Overall, the inspection of instabilities in Fig. 2 suggests the following interpretation: For relatively low Richardson numbers (Ri < Ri_{cr}), the fastest growing instability of the double-diffusive shear flow is, by and large, the classical Kelvin–Helmholtz instability, which is only slightly modified by double-diffusive transports. However, when the Richardson number is increased, the fastest growing instability shifts to a different oscillatory branch. In this regime, the instability can be thought of as a form of the collective instability, distorted and localized by the background shear. The growth rates of the thermohaline-shear and pure collective instabilities are comparable but different. The spatially periodic wavelike pattern of the collective instability (e.g., Stern et al. 2001; Stern and Simeonov 2002) is in contrast with the characteristically isolated thermohaline-shear structures (Fig. 2b). The physical mechanisms of both instabilities are similar. One of the key properties of salt fingering is the larger (smaller) eddy diffusivity of salt (heat). Thus, the parameterized Eqs (4) are formally analogous to the well-known laminar diffusive systems, representing a stable (unstable) gradient of a slower (faster) diffusing density component (Baines and Gill 1969). Such systems are susceptible to oscillatory instability. We believe that these dynamics are at work in both thermohaline-shear and collective instabilities. However, as will be seen shortly (section 5), the nonlinear evolution of the former is more violent and its large-scale consequences are more profound.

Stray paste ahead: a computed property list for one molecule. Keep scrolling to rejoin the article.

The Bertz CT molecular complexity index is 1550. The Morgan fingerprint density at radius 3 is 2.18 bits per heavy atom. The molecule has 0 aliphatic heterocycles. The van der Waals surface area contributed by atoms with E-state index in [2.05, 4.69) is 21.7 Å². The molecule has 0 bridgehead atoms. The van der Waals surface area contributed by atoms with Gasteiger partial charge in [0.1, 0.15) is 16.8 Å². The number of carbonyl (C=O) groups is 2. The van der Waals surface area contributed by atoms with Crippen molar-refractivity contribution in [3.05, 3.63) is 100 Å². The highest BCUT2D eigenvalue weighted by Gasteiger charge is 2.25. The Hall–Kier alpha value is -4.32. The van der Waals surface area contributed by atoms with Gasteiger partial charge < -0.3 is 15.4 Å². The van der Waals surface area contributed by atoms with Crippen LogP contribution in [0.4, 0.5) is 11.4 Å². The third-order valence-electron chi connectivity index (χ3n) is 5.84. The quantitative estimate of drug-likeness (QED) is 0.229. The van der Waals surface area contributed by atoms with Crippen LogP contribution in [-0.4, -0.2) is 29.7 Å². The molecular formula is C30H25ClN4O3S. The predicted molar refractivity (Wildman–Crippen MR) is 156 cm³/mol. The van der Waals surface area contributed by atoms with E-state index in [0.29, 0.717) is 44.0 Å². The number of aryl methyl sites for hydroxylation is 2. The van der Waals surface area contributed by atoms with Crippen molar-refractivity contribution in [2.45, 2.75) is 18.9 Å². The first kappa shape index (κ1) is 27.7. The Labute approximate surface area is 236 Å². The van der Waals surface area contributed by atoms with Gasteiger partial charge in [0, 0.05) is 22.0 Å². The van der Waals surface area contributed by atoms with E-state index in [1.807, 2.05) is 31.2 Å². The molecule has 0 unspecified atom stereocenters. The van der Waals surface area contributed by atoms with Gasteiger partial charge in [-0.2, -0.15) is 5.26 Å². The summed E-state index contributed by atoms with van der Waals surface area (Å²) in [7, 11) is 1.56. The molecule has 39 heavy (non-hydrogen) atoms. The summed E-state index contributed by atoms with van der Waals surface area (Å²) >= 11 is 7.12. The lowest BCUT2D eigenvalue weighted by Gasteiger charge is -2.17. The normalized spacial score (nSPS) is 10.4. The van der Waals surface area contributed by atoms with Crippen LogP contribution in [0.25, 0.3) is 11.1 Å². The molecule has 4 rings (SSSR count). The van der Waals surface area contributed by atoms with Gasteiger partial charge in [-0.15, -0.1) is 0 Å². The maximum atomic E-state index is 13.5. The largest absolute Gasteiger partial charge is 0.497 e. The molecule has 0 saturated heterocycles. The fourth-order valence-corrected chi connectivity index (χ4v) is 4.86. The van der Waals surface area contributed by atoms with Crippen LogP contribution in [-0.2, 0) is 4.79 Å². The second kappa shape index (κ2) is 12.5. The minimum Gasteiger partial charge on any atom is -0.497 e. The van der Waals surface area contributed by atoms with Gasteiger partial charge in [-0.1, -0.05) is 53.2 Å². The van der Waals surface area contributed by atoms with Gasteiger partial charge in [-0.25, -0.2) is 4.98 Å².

Figure 3 examines the variation in the growth rate with *θ*. The general pattern of the *λ*(Ri) relation is qualitatively similar for various orientations of the normal modes. For relatively small values of the Richardson number (Ri < Ri_{cr}), the fastest growing instability is direct. It closely resembles the traditional Kelvin–Helmholtz modes and the growth rate decreases with increasing RI. For relatively large Ri > Ri_{cr}, the instability is dominated by the oscillatory thermohaline modes, and the nondimensional growth rate increases with the Richardson number. However, the critical Richardson number Ri_{cr} representing the point of transition between these regimes depends strongly on the spatial orientation of the normal mode. As *θ* increases from 0 to *π*/2, Ri_{cr} monotonically decreases from 0.23 to 0. In the dynamic instability regime (Ri < Ri_{cr}), the growth rates decrease with increasing *θ*. This is a generic property of Kelvin–Helmholtz instabilities, elegantly expressed by the Squire theorem (Squire 1933): the rapidly growing perturbations of parallel flows are aligned in the direction of the basic current. In this respect, thermohaline instabilities (Ri > Ri_{cr}) behave very differently. Their growth rates monotonically increase with *θ*. For low *θ* thermohaline instabilities interact fully with the background shear flow, which tends to suppress them. This interaction gradually weakens for larger *θ* and finally in the limit *θ* = *π*/2 (Fig. 3d) the perturbation becomes completely decoupled from the background flow. In the cross-current direction, dynamic instabilities no longer operate and thermohaline modes reduce to the traditional (nonsheared) collective instabilities (Stern 1969; Stern et al. 2001).